Home Grown Talent Seminars@CMIST - James Laurence - Is it Diversity or Segregation (or both) that is Harmful for Social Cohesion? A Preliminary Investigation
|Starts:||12:00 10 Feb 2015|
|Ends:||13:00 10 Feb 2015|
|What is it:||Seminar|
|Organiser:||School of Social Sciences|
|Who is it for:||Current University students, University staff|
The Home Grown Talent Seminars@CMIST events showcase the work of Manchester-based early career researchers. In this instalment, which will is held ay lunchtime, James Laurence (CMIST, Sociology) will talk about his ongoing research.
Title: "Is it Diversity or Segregation (or both) that is Harmful for Social Cohesion? A Preliminary Investigation"
Abstract: A significant volume of research has explored how living in diverse communities affects social cohesion. However, only more recently have studies begun examining the role of segregation in this relationship. Given that with no ethnic diversity there can be no segregation, but that highly diverse communities can be highly segregated or highly integrated, examining the role of segregation is crucial. The aim of this study is therefore to re-examine the competing theories of the threat and contact hypotheses for diversity’s effect on social cohesion, but from a segregation-perspective. Instead of being competing hypotheses, we suggest that with increasing diversity both processes of threat and contact may occur. However, which process assumes dominance in a community will depend upon its level of segregation. We contend that in more homogeneous communities, levels of segregation will have little effect. However, living in diverse and segregated communities will have a negative effect on cohesion (via processes of threat) while living in a diverse and integrated community will have a positive effect on cohesion (via processes of contact). In other words, the effect of community diversity will be moderated by how segregated the community is.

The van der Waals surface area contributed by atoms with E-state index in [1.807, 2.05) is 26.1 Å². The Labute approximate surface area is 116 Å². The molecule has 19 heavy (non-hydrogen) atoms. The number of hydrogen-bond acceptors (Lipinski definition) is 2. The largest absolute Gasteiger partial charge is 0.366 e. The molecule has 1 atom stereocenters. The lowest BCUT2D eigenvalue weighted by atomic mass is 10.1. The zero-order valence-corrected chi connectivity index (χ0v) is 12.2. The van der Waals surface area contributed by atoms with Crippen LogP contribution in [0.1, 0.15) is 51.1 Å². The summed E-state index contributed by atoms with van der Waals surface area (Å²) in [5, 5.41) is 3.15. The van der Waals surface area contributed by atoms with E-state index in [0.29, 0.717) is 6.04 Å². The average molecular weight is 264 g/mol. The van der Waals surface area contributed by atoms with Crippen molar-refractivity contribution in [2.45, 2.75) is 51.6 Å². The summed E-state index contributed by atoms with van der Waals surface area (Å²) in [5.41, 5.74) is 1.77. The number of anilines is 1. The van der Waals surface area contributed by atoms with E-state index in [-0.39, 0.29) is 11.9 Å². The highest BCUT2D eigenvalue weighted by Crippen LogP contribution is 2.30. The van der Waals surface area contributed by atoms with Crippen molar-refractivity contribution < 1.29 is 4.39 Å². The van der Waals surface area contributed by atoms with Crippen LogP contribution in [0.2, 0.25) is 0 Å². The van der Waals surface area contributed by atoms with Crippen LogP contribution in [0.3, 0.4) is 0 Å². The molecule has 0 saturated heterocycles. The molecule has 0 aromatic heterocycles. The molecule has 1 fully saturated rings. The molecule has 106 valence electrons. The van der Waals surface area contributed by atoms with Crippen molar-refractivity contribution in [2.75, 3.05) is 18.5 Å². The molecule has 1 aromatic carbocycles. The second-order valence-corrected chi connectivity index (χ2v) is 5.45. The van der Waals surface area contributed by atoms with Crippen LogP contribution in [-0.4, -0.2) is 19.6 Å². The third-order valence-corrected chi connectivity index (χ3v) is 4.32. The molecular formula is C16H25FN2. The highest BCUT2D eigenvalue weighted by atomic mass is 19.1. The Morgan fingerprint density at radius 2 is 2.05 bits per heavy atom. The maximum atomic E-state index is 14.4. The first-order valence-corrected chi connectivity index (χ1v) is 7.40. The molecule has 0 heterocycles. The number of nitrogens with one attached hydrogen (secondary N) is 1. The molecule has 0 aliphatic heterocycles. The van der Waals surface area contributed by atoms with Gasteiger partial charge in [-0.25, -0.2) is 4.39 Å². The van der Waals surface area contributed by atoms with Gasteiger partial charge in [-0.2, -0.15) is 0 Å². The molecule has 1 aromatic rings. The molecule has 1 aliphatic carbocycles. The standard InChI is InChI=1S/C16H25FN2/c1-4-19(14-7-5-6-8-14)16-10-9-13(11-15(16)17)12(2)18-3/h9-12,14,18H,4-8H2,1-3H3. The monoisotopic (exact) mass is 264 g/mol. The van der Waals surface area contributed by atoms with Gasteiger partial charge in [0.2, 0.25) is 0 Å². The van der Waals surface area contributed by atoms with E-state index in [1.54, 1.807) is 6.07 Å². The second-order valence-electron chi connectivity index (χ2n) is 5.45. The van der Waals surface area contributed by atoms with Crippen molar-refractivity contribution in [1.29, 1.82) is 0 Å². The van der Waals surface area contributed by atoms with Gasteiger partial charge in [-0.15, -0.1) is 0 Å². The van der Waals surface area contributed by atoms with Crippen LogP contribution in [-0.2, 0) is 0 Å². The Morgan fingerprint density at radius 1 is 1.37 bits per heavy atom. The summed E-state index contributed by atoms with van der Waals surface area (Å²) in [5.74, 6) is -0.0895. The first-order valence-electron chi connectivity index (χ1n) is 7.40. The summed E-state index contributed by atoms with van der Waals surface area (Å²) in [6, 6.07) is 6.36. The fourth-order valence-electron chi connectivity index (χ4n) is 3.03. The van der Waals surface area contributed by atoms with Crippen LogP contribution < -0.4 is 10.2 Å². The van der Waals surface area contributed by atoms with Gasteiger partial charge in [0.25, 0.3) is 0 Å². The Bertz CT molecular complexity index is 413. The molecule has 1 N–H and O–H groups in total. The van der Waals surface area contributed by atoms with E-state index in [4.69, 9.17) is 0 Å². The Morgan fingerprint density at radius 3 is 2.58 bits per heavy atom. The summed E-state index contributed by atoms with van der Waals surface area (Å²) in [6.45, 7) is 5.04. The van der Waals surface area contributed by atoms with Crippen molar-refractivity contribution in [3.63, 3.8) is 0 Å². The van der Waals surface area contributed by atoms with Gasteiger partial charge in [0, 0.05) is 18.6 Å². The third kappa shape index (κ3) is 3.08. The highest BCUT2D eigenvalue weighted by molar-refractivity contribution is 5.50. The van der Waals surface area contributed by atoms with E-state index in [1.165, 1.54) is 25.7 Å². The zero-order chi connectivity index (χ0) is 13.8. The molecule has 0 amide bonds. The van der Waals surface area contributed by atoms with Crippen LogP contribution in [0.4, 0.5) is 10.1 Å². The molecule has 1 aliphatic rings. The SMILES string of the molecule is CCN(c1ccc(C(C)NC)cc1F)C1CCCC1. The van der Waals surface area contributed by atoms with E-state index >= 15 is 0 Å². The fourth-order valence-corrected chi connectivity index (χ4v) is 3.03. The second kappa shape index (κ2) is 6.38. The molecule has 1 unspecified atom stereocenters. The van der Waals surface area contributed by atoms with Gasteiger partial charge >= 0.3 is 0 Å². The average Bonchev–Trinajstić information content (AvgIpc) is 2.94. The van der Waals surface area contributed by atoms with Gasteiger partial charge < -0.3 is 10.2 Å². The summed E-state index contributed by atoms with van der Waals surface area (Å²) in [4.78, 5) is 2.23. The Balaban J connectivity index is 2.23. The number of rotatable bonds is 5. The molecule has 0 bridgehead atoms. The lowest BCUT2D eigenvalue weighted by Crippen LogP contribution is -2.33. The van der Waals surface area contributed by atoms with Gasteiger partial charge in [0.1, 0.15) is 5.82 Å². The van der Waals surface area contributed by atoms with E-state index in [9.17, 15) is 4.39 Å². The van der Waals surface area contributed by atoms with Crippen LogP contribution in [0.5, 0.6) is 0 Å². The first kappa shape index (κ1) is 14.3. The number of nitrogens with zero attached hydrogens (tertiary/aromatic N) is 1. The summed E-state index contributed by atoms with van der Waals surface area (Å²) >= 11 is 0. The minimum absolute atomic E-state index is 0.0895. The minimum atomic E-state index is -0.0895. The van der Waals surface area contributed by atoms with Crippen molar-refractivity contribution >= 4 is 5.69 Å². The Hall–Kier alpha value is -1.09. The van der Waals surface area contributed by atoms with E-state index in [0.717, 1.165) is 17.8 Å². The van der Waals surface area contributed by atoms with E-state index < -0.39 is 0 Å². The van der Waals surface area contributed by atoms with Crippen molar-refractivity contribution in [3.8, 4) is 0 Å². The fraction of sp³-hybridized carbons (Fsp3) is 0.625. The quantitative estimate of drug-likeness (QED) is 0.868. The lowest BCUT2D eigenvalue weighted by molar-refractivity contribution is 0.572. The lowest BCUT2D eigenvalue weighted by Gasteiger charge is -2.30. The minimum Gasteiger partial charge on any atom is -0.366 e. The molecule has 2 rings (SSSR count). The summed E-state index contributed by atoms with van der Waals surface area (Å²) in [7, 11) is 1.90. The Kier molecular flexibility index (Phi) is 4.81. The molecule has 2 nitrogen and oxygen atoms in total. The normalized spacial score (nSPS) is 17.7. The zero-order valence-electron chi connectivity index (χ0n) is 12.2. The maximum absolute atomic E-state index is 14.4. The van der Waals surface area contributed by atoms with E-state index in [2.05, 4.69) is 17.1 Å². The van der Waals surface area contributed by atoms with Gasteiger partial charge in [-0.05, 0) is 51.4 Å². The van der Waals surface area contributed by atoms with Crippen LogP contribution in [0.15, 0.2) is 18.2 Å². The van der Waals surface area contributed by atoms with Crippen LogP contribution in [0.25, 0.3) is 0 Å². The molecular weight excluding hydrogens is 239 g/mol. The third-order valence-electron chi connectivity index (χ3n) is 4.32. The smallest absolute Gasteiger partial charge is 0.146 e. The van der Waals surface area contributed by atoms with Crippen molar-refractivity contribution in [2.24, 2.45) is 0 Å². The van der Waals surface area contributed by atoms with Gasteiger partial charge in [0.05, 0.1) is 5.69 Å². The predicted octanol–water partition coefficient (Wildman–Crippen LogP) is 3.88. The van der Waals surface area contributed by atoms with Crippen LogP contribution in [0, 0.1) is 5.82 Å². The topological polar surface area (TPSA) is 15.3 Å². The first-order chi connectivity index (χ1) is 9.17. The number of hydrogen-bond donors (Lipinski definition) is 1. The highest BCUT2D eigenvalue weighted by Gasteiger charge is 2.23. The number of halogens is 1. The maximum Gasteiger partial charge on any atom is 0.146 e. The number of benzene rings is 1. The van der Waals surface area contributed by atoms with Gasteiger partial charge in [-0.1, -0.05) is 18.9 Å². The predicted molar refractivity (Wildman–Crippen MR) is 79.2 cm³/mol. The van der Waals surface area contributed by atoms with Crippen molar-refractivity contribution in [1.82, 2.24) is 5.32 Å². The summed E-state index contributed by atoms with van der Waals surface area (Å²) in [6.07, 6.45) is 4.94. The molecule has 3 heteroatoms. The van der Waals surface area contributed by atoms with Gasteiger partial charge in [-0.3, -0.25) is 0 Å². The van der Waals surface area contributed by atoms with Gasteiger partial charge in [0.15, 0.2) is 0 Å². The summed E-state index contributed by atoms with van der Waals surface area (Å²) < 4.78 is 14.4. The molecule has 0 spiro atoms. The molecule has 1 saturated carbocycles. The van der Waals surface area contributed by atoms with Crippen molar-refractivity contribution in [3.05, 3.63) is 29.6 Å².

Light lunch provided.
Role: Research Associate
Organisation: University of Manchester
Travel and Contact Information
Humanities Bridgeford Street